Dr. Charles Dorat and His Unrealized Central American Medicinal Flora
2 April – 29 June 2018
This exhibition included watercolors by the European physician and naturalist Charles Dorat (?1806–ca.1870) of medicinal plants that he found in the vicinity of the municipality of Cedros, Honduras. Strands of information from disparate sources were uncovered to create a biographical sketch of this little-known artist whose work is represented in the Hunt Institute collection. This exhibition featured the 42 Dorat watercolors in the collection along with Institute archival materials relating to other parties in his circle, such as the American shipping agent, steamer captain and naturalist John Melmoth Dow (1827–1892), the American physician and professor of materia medica Joseph Carson (1808–1876) and the English botanist and pharmacologist Daniel Hanbury (1825–1875).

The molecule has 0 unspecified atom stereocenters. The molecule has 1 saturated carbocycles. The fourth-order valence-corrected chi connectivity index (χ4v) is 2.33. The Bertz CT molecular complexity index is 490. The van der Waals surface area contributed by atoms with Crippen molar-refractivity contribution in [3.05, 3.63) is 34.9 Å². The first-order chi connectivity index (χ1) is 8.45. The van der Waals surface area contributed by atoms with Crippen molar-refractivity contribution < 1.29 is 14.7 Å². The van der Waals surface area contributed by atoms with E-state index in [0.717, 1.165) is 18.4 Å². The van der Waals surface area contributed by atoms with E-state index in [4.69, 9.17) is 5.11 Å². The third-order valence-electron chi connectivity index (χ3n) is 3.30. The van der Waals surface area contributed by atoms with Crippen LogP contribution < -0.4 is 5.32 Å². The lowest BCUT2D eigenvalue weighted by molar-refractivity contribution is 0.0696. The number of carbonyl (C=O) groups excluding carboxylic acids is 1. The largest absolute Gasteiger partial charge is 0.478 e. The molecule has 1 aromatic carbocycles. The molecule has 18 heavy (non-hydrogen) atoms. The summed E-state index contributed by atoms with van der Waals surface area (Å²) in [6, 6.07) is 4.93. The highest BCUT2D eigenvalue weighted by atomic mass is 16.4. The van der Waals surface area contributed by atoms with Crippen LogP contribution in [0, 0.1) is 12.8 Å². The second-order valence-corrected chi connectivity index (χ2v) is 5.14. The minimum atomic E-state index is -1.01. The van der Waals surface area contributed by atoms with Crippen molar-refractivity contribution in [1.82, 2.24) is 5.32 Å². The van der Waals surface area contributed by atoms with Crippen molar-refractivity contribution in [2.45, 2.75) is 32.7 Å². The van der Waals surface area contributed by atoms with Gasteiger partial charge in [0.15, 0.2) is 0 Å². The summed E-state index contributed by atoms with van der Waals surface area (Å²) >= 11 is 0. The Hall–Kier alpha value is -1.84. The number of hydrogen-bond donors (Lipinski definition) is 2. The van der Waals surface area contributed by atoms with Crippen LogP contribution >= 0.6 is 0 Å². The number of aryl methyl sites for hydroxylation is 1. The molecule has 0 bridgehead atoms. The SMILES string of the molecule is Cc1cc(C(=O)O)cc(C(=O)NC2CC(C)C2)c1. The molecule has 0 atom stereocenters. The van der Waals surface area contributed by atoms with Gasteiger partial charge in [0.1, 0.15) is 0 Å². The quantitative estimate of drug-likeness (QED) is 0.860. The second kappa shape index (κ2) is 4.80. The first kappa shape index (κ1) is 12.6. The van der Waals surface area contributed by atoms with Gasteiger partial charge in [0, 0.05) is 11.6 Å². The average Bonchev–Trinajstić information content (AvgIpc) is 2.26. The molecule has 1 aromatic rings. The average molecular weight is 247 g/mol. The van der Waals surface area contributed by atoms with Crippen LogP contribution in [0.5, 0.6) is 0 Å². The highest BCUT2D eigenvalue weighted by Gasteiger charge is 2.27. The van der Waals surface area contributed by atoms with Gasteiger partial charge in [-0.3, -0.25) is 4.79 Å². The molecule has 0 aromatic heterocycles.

Dr. Dorat lived in El Salvador and traveled in Honduras between 1850 and around 1870—states that had gained independence in 1838 but continued to experience revolution. Dorat's situation and interests have been partially fleshed out through publications and correspondence to and from naturalists, botanists and pharmacologists in England and the United States. He spoke several languages and was acquainted with Central American medical professionals, government officials and clergy and with European and American individuals and companies interested in materia medica and shipping raw materials and consumer goods from the region. Since Dorat was quite knowledgeable about mining operations and economic plants, these companies likely employed him. As was common in the 19th century, Dorat found time to pursue his other passions as a naturalist and an artist. Through his travels in these two states he became interested and knowledgeable about the culture of the indigenous people, the flora and its medicinal uses and the fauna, geography and history of the region. He also avidly photographed natural occurrences, such as volcanic eruptions, and urban and rural architecture. By 1860 Dorat had created 150 botanical watercolors of useful plants, and it was his desire to eventually publish in a series a flora of all of the states of Central America. A medicinal flora was never realized, and to date any traces of his being alive after 1870 have not surfaced. While not scientific illustrations, the watercolors by Charles Dorat are assured and informative and include details of flowers, seeds and roots and handwritten notes on their medicinal uses and their local names.